Piper rolls back and forth across a large blanket on the living room floor, windmilling her arms and kicking her legs. “Who’s a happy girl?” asks her mom, Annie Koozer, kneeling over the 2-year-old with a small, oil-filled syringe. Piper fusses as Annie squirts a tiny amount into the side of her mouth.”What do you think about that? That’s not too bad, especially if it makes you feel better,” says Annie. It could take days or weeks before Annie and her husband, Justin Koozer, know whether the medicine controls Piper’s debilitating seizures. But waiting is familiar ground for the young Tennessee family that has tried virtually every pharmaceutical fix available, traveled 1,300 miles to get here and waited more than two months for what may be their best and final hope: cannabis.
The Koozers are part of a migration of families uprooting their lives and moving to Colorado, where the medicinal use of marijuana is permitted. More than medical tourists, they are medical refugees, forced to flee states where cannabis is off limits. “This is just the first wave,” said Margaret Gedde, a Colorado Springs physician with a doctorate from Stanford who prescribes marijuana and has compiled case studies of children using cannabis-infused oil. “These families are going to keep coming as awareness spreads because the results are real.”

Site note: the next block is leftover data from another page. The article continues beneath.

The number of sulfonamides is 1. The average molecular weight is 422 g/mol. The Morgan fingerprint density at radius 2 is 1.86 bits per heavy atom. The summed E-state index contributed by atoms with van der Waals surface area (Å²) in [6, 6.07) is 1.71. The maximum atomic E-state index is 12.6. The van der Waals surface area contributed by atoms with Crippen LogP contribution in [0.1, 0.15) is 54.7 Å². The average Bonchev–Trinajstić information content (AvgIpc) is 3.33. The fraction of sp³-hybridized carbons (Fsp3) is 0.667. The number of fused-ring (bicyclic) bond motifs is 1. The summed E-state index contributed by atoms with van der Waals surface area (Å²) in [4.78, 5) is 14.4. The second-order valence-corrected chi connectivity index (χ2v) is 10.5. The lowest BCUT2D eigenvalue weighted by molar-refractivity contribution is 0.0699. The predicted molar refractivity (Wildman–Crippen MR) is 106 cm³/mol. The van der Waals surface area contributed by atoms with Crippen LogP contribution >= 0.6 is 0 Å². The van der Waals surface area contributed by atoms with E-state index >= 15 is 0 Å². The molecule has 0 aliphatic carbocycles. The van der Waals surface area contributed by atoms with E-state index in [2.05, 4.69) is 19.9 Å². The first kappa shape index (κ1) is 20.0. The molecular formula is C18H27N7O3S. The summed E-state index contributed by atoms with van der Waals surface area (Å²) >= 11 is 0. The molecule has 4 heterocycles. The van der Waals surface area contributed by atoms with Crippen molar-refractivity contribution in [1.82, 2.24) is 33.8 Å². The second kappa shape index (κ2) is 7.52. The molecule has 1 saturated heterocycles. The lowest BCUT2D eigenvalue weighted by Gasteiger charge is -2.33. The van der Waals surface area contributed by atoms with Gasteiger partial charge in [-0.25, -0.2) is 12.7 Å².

Gedde has been monitoring 11 children with seizure disorders who are taking the same cannabis extract Piper is receiving, and she will present her findings at the annual meeting of the American Epilepsy Association in December. Nine of the children have had a 90 to 100 percent reduction in their seizures, she said. The parents of one child aren’t sure the oil has helped, but it hasn’t hurt. And the other had a 50 percent reduction. “It’s absolutely remarkable,” she said.
Medical marijuana is currently legal in 20 states, plus D.C. and Portland, Maine. But Colorado has become the go-to place for an extract from a plant that’s high in cannabidiol (CBD) but low in tetrahydrocannabinol (THC), the psychoactive chemical component of marijuana that creates a high in users. Marijuana entrepreneurs and cultivators Joel, Jesse, Jonathan, Jordan, Jared and Josh Stanley call it Charlotte’s Web, named for the Colorado Springs girl who tried it first and went from having 300 seizures a week to about two a month. Videos showing a once-catatonic Charlotte Figi now talking, running on a beach and horseback riding have lured families from far and wide.
The number of children younger than 14 with marijuana “red cards” tripled in the last five months from seven in March to 21 in August, according to the Colorado Department of Health and Environment. A waiting list the Stanleys keep for their CBD extract numbers about 200 and growing, said Josh Stanley, the oldest of the six brothers running the non-profit Realm of Caring Foundation.
The list includes about 30 kids in Utah whose parents, instead of relocating, are lobbying for permission to import the “herbal” remedy, which they’ve dubbed Alepsia. Since it’s so low in THC, they argue, it meets U.S. agricultural standards for hemp, which is used in products such as clothing and lotions. Next week they hope to receive the blessing of Utah’s Controlled Substance Advisory Committee, which makes recommendations on the scheduling, or classification, of drugs.
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